Some of Europe’s richest countries lay in disarray this weekend as raging rivers burst through their banks in Germany and Belgium, submerging towns, slamming parked cars against trees and leaving Europeans shellshocked at the intensity of the destruction.
Only days before in the northwestern United States, a region famed for its cool, foggy weather, hundreds had died of heat. In Canada, wildfire had burned a village off the map. Moscow reeled from record temperatures. And this weekend the northern Rocky Mountains were bracing for yet another heat wave as wildfires spread across 12 states in the American West.
The extreme weather disasters across Europe and North America have driven home two essential facts of science and history: The world as a whole is neither prepared to slow down climate change nor live with it. The week’s events have now ravaged some of the world’s wealthiest nations, whose affluence has been enabled by more than a century of burning coal, oil and gas — activities that pumped the greenhouse gases into the atmosphere that are warming the world.
“I say this as a German: The idea that you could possibly die from weather is completely alien,” said Friederike Otto, a physicist at Oxford University who studies the links between extreme weather and climate change. “There’s not even a realization that adaptation is something we have to do right now. We have to save people’s lives.”
The floods in Europe have killed at least 165 people, most of them in Germany, Europe’s most powerful economy. Across Germany, Belgium and the Netherlands, hundreds have been reported as missing, which suggests the death toll could rise. Questions are now being raised about whether authorities adequately warned the public about risks.
The bigger question is whether the mounting disasters in the developed world will have a bearing on what the world’s most influential countries and companies will do to reduce their own emissions of planet-warming gases. They come a few months before United Nations-led climate negotiations in Glasgow, Scotland, in November, effectively a moment of reckoning for whether the nations of the world will be able to agree on ways to rein in emissions enough to avert the worst effects of climate change.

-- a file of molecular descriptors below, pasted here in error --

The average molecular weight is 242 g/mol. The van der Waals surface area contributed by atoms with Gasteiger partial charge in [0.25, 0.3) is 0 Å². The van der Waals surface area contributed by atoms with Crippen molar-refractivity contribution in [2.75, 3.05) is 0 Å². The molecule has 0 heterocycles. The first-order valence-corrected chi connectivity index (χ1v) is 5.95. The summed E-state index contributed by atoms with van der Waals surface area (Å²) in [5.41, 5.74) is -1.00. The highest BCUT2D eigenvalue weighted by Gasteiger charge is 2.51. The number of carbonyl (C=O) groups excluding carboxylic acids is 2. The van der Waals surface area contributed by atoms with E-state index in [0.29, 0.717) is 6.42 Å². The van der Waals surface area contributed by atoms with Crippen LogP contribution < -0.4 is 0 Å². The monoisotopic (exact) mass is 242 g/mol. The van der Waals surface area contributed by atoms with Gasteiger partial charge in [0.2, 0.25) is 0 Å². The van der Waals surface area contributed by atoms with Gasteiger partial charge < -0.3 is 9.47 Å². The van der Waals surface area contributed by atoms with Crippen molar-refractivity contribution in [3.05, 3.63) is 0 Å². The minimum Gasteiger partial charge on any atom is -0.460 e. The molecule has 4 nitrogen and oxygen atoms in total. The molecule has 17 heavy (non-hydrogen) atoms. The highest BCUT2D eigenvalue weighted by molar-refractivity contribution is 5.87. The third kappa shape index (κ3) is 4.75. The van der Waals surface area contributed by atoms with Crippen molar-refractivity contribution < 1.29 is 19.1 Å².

Disasters magnified by global warming have left a long trail of death and loss across much of the developing world, after all, wiping out crops in Bangladesh, leveling villages in Honduras and threatening the very existence of small island nations. Typhoon Haiyan devastated the Philippines in the run-up to climate talks in 2013, which prompted developing-country representatives to press for funding to deal with loss and damage they face over time for climate-induced disasters that they were not responsible for. That was rejected by richer countries, including the United States and Europe.
“Extreme weather events in developing countries often cause great death and destruction — but these are seen as our responsibility, not something made worse by more than a hundred years of greenhouse gases emitted by industrialized countries,” said Ulka Kelkar, climate director at the India office of the World Resources Institute. These intensifying disasters now striking richer countries, she said, show that developing countries seeking the world’s help to fight climate change “have not been crying wolf.”